Skip to main content

Pray For Paris: The Confusing Politics of Native People Mourning Tragedies

The Thing About Skins: Why is everyone paying attention to Paris? BROWN and BLACK folks die around the world every single day.
  • Author:
  • Updated:
    Original:

“When the master would be sick, the house Negro identified himself so much with his master he'd say, "What's the matter boss, we sick?" His master's pain was his pain. And it hurt him more for his master to be sick than for him to be sick himself.” - Malcolm X

Honestly, I get confused. 

In the days since the horrible terrorist attacks in Paris, there has been a mix of reactions. I’m not telling you anything you don’t know—the news has been on a constant loop of more terrorist threats, outrage, grief, outrage over the grief, policy promises. Of course never to be outdone, Donald Trump had the policy idea that he would “bomb the shit out of ISIS”; under normal circumstances that might sound crazy as hell, but given the brutality of the terrorist attacks, heck, the Donald actually made some damn sense. I see my friends—mainly Native people—on Facebook and other social media expressing deep and profound sympathy for Paris. We’re compassionate people—we know tragic loss. We’re intimately familiar with tragic loss. We hate to see other people dealing with tragic loss because we’re so close to that feeling at all times. 

It really doesn’t matter what color the people were who got killed; the violence was evil. And unnecessary. The sign of reprobate minds.

But then there’s another view. And it actually also makes a lot of sense. Some folks say, “Well why is everyone paying attention to Paris? BROWN and BLACK folks die around the world every single day and it didn’t get a special Facebook status photo setting. BROWN and BLACK folks die are killed in unnecessary and evil violence all the time both within the United States and in other nations…no one seems to be praying for Lebanon.”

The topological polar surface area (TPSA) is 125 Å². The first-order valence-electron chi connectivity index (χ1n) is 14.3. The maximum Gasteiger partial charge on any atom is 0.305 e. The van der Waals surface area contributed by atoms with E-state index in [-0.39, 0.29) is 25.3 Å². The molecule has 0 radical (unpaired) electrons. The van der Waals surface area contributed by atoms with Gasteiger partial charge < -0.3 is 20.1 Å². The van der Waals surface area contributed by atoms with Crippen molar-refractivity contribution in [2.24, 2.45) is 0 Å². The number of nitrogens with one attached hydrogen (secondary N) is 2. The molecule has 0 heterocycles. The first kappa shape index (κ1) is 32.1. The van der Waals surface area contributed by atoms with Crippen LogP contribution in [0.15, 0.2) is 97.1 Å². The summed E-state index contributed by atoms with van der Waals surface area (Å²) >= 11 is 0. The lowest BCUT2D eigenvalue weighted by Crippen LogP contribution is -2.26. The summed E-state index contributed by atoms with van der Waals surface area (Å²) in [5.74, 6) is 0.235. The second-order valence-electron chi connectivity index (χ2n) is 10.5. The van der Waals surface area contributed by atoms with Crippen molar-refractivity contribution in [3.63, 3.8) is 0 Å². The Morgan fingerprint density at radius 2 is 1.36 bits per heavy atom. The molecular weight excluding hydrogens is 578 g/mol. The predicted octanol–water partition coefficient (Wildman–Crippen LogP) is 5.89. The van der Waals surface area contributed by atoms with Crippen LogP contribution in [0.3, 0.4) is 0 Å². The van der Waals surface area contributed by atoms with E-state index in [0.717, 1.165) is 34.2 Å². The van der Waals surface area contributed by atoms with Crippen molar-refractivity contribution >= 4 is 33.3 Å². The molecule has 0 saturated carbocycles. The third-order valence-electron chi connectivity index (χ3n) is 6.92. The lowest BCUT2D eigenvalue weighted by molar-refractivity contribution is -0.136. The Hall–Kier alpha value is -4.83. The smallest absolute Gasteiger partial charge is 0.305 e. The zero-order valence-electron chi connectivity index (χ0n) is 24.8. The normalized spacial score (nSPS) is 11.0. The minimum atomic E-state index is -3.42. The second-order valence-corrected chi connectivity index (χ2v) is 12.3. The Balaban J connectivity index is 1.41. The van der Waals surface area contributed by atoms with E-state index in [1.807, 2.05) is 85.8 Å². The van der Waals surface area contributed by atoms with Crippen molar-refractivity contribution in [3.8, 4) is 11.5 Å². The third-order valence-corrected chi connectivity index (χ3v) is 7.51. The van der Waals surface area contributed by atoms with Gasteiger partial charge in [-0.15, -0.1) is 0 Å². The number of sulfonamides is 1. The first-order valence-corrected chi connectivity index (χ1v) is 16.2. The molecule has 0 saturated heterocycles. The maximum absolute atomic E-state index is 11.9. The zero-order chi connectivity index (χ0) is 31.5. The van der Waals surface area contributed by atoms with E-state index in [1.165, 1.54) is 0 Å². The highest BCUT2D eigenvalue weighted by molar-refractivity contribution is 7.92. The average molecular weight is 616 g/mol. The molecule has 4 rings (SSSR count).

And it’s true—there definitely seems to be different scale for tragedies depending upon where they happen and who they happen to. Obviously September 11th is a watershed moment within American history and the attacks on Paris are kinda like France’s version of September 11th. The New York Times quoted Elie Fares, a Lebanese doctor as saying, “When my people died, no country bothered to light up its landmarks in the colors of their flag. When my people died, they did not send the world into mourning. Their death was but an irrelevant fleck along the international news cycle, something that happens in those parts of the world.”

It seems like we’re comfortable with the deaths of brown and black people. It happens. It’s not a big deal.

Scroll to Continue

Read More

I’m not sure that there is proper or a wrong way to mourn. I mean, I get the politics—Native people have definitely been on the Lebanese side of national mourning; it seems like no one ever cares when we die. And that makes me stingy with my mourning—honestly, I tend to save it for when my folks die because I know that nobody else seems to care about it.

But I don’t know if that’s right either. I mean, when a child loses her/his parents because of some unnecessary and evil act, it’s terrible. The color doesn’t matter. When a child gets killed for whatever reason, of any color, it should hurt everybody’s spirit. It’s easy to simply act militant without much thought, “Screw them! Our people were killed and nobody cared so I’m not gonna care about anybody either!” You know the rhetoric.

But that’s stupid. And dishonest. At some point, we’re all just humans. And that’s cool. Because Native people show, by virtue of everything from our exemplary service in the military to our continued participation in this system that continues to give us the shaft that we’re willing to be part of a larger team. 

America. To see everyone as human beings. Justice for all.

There is no wrong way to mourn these tragedies—please don’t let anybody shame you into thinking that you have to mourn all tragedies equally. You don’t. None of us do. As compassionate human beings, it’s beautiful when we feel empathy for people outside of our tribe. That’s what Natives do—that’s why the first European immigrants to this country were able to survive here. Yet to simply always come to the aid of hurting and sick without there ever being any reciprocation to see if we’re hurting or sick seems masochistic.

Or confusing.

Lina, a Syrian refugee, comforts one of her children in Lebanon. Photo courtesy UNCHR.org.

Gyasi Ross, Editor at Large
Blackfeet Nation/Suquamish Territories
AUTHOR: PROJECT "ISSKOOTSIK" (BEFORE HERE WAS HERE)
AUDIOBOOK AVAILABLE NOW at shop.krecs.com
Twitter: @BigIndianGyasi